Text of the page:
Growing Pains Or Growing Problem? 4 Points To Know About Childhood Knee Pain

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The complaint about a sore knee from your child may not warrant further attention at first glance. After all, children, particularly those who play sports, often complain about aches and pains as they grow up. But, if the complaint is coming up often enough to trigger the concern alarm of your radar, it is time to look more closely at what is causing the problem. Here are four details you need to know about knee pain in children.

Overuse of the Knee

It is wonderful when a child embraces a sport as this promotes both physical and mental well-being. However, all sports can lead to an overuse problem over time, particularly if they are repetitive such as baseball pitching, ballet, or swimming.

The reason why children suffer from overuse symptoms more than adults is because an adult has finished their growth cycle, but a child's body is still a work in progress. The bones may grow faster than the ligaments and tendons, or vice versa, and this could cause an injury because the knee is still being put under pressure while playing sports.

Most of these injuries can be treated through a combination of rest, and pain relief medication.

Muscle Strength Imbalance

When a child only plays one type of sport throughout the whole year, they put continuous stress on the same muscles, and joints every day. While you might think you are doing the right thing because your child is at least getting physical activity, this repetition could be the reason behind the knee pain.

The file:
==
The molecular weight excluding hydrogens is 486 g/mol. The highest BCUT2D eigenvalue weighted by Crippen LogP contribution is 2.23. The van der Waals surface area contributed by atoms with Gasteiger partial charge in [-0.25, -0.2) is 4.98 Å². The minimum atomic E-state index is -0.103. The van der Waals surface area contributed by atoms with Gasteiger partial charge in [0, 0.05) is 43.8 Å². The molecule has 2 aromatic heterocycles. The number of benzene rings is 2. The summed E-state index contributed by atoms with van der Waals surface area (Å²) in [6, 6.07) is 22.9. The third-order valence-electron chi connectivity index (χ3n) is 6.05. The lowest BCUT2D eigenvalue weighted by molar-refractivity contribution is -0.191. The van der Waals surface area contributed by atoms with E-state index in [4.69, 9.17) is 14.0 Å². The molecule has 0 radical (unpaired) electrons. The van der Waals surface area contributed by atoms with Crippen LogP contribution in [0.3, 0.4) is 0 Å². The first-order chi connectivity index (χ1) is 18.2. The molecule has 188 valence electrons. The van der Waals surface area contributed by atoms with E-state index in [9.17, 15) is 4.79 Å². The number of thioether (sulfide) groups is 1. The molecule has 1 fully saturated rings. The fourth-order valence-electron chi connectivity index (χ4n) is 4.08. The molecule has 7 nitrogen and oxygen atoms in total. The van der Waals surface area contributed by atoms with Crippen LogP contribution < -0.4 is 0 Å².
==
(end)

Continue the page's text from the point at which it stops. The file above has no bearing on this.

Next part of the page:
When an athlete trains, they alternate the muscle groups they focus on each day to make sure that all muscle groups develop at the same pace. If they did not, then a muscle strength imbalance would occur as one group of muscles is stronger than the rest.

Try enrolling your child in two or three seasonal activities. Not only will you promote overall body health, but you will also alleviate any mental boredom from occurring too.

Growth Disease

If your child's sport of choice is one that involves jumping or running, the knee pain they are experiencing could be Osgood-Schlatter disease. This disease is responsible for a painful lump forming behind the kneecap.

Because the disease delivers a variety of symptoms, it is best to have a medical professional diagnose this for you. There are some children who will only experience pain while they are playing sport, and a lower level of pain may be easily brushed aside as a mild sprain or strain.

If the knee appears red, swollen, or inflexible, then it is time to look at the problem more closely.

Daily Painkillers

While the taking of painkillers is one way to take the ouchies away, you should seek medical advice if the pain does not subside after two weeks. Long-term daily consumption of painkillers such as ibuprofen and acetaminophen can lead to:

Ibuprofen, for example, is used to reduce inflammation within the knee joint. Therefore if the pain is not subsiding, the cause of the inflammation needs to be investigated further.

If your pediatrician has particular concern about the knee pain your child is experiencing, you may be referred to an orthopedic doctor. Orthopedics is also known as the medicine for the bones. This specialist can help to determine what is causing the knee pain, and what the best course of remedy is.

Mother's intuition should always be relied on if your child's pain is causing you concern. The sooner you seek medical intervention for knee pain, the faster your child can return to being a happy, healthy kid who can run around with their friends.